Changing the way in which job adverts are written and requiring search firms to include relevant female candidates have been recommended to increase gender diversity in the investment industry.

Heather Brilliant, CFA board member and chief executive of Morningstar Australia, told attendees at the CFA Societies’ Australia Investment Conference in Sydney, that single sex investment teams, regardless of whether they are all male or all female, underperform mixed gender teams giving added impetus for the need to improve diversity.

She listed four simple methods for tackling the issue: including women on the interview panel; adjusting how job descriptions are communicated; requiring search firms to produce credible women; and reaching beyond the traditional networks.

Brilliant said it was important to include women in the interview process because of the diversity of views it brought into the selection of new staff.

And that adjusting job descriptions to make it clear what is optional would attract more female candidates, because women are less likely than men to apply for a role if they don’t tick all of the boxes.

She shared a story about a large asset management firm that had used such practices and seen a large increase in the number of women applying as a result.

“I want you to think about it. To think through some of your job descriptions and make sure it is really clear what is required and what is nice to have and see if it makes a difference when you communicate that way,” she said.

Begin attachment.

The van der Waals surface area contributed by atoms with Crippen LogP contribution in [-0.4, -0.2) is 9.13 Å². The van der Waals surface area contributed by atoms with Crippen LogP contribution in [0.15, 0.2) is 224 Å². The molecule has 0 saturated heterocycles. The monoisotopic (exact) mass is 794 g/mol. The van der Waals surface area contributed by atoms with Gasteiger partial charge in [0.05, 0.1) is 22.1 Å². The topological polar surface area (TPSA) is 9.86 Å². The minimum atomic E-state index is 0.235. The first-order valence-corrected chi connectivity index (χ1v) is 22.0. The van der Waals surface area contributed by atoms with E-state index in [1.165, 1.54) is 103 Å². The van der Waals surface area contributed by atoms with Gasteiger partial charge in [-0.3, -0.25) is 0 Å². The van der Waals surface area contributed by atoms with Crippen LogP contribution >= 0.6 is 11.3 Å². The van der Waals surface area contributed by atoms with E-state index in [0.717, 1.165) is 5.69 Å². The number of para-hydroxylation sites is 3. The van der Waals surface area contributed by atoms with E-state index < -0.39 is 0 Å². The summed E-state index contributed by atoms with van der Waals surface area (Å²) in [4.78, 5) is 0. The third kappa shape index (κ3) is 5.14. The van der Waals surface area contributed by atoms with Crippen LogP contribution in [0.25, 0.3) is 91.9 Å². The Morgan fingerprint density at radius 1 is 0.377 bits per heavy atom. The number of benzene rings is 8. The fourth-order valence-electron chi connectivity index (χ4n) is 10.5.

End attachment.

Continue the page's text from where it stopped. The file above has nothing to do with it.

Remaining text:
Requiring search firms to produce credible women was a necessary step as it has been a common, and lamentable, practice to only include them when asked, she said.

Reaching beyond traditional networks and thinking with an open mind about people who might contribute to teams was another of Brilliant’s suggestions. She rationalised that more perspective can be brought into the industry by including people with different backgrounds.

“There’s one other idea I would highlight and that is women advocate for themselves differently than men,” Brilliant said.

“Studies have shown women are less likely to ask for a raise and ask for a promotion, so it’s really important that as the leaders of firms that we are here representing today, that we take that into consideration and ensure we are creating a collaborative environment where women can advance in their careers.”

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